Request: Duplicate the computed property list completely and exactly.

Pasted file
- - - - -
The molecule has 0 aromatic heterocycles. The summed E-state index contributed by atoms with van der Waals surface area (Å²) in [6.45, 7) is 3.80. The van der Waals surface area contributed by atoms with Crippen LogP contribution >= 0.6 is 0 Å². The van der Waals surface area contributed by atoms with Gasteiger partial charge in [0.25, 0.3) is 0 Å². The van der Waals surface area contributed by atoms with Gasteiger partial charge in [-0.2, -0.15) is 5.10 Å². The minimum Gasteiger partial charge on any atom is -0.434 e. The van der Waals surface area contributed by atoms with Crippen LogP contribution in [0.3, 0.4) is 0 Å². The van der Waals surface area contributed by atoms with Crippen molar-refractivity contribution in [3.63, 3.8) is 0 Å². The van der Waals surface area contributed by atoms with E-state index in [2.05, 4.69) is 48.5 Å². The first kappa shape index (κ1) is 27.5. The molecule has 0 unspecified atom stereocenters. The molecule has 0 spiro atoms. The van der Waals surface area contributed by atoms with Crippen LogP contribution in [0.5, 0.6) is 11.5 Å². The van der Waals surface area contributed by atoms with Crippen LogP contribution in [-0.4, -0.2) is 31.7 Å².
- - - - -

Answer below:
The molecule has 0 aromatic heterocycles. The summed E-state index contributed by atoms with van der Waals surface area (Å²) in [6.45, 7) is 3.80. The van der Waals surface area contributed by atoms with Crippen LogP contribution >= 0.6 is 0 Å². The van der Waals surface area contributed by atoms with Gasteiger partial charge in [0.25, 0.3) is 0 Å². The van der Waals surface area contributed by atoms with Gasteiger partial charge in [-0.2, -0.15) is 5.10 Å². The minimum Gasteiger partial charge on any atom is -0.434 e. The van der Waals surface area contributed by atoms with Crippen LogP contribution in [0.3, 0.4) is 0 Å². The van der Waals surface area contributed by atoms with Crippen molar-refractivity contribution in [3.63, 3.8) is 0 Å². The van der Waals surface area contributed by atoms with E-state index in [2.05, 4.69) is 48.5 Å². The first kappa shape index (κ1) is 27.5. The molecule has 0 unspecified atom stereocenters. The molecule has 0 spiro atoms. The van der Waals surface area contributed by atoms with Crippen LogP contribution in [0.5, 0.6) is 11.5 Å². The van der Waals surface area contributed by atoms with Crippen LogP contribution in [-0.4, -0.2) is 31.7 Å².